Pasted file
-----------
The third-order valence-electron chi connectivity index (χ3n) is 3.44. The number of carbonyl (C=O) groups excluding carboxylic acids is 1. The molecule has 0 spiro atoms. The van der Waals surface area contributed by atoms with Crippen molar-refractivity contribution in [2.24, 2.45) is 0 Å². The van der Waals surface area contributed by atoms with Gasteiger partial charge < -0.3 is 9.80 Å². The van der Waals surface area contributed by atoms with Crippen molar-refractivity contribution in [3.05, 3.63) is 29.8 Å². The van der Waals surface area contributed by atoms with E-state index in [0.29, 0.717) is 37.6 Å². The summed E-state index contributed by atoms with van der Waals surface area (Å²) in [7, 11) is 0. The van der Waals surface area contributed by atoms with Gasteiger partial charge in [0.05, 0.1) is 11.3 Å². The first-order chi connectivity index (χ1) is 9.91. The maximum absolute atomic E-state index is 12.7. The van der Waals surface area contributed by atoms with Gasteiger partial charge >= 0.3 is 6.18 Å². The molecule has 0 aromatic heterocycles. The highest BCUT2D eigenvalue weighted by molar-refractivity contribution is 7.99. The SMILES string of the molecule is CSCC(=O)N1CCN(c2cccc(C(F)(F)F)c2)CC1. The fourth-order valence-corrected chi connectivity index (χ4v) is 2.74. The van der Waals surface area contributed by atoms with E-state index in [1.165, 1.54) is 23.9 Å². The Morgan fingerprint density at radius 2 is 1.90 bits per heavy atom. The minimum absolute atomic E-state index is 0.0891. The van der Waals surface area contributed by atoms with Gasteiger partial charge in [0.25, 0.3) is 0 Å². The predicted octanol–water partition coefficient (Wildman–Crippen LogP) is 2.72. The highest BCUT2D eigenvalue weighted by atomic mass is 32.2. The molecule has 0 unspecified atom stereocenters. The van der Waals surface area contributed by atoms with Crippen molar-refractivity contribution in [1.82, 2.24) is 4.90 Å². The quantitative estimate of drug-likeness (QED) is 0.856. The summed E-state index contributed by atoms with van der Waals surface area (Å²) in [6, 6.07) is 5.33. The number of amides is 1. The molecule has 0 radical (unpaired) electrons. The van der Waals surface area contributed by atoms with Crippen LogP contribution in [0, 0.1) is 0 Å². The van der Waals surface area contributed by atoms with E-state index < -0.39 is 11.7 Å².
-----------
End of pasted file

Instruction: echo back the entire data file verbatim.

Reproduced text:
The third-order valence-electron chi connectivity index (χ3n) is 3.44. The number of carbonyl (C=O) groups excluding carboxylic acids is 1. The molecule has 0 spiro atoms. The van der Waals surface area contributed by atoms with Crippen molar-refractivity contribution in [2.24, 2.45) is 0 Å². The van der Waals surface area contributed by atoms with Gasteiger partial charge < -0.3 is 9.80 Å². The van der Waals surface area contributed by atoms with Crippen molar-refractivity contribution in [3.05, 3.63) is 29.8 Å². The van der Waals surface area contributed by atoms with E-state index in [0.29, 0.717) is 37.6 Å². The summed E-state index contributed by atoms with van der Waals surface area (Å²) in [7, 11) is 0. The van der Waals surface area contributed by atoms with Gasteiger partial charge in [0.05, 0.1) is 11.3 Å². The first-order chi connectivity index (χ1) is 9.91. The maximum absolute atomic E-state index is 12.7. The van der Waals surface area contributed by atoms with Gasteiger partial charge >= 0.3 is 6.18 Å². The molecule has 0 aromatic heterocycles. The highest BCUT2D eigenvalue weighted by molar-refractivity contribution is 7.99. The SMILES string of the molecule is CSCC(=O)N1CCN(c2cccc(C(F)(F)F)c2)CC1. The fourth-order valence-corrected chi connectivity index (χ4v) is 2.74. The van der Waals surface area contributed by atoms with E-state index in [1.165, 1.54) is 23.9 Å². The Morgan fingerprint density at radius 2 is 1.90 bits per heavy atom. The minimum absolute atomic E-state index is 0.0891. The van der Waals surface area contributed by atoms with Gasteiger partial charge in [0.25, 0.3) is 0 Å². The predicted octanol–water partition coefficient (Wildman–Crippen LogP) is 2.72. The highest BCUT2D eigenvalue weighted by atomic mass is 32.2. The molecule has 0 unspecified atom stereocenters. The van der Waals surface area contributed by atoms with Crippen molar-refractivity contribution in [1.82, 2.24) is 4.90 Å². The quantitative estimate of drug-likeness (QED) is 0.856. The summed E-state index contributed by atoms with van der Waals surface area (Å²) in [6, 6.07) is 5.33. The number of amides is 1. The molecule has 0 radical (unpaired) electrons. The van der Waals surface area contributed by atoms with Crippen LogP contribution in [0, 0.1) is 0 Å². The van der Waals surface area contributed by atoms with E-state index < -0.39 is 11.7 Å².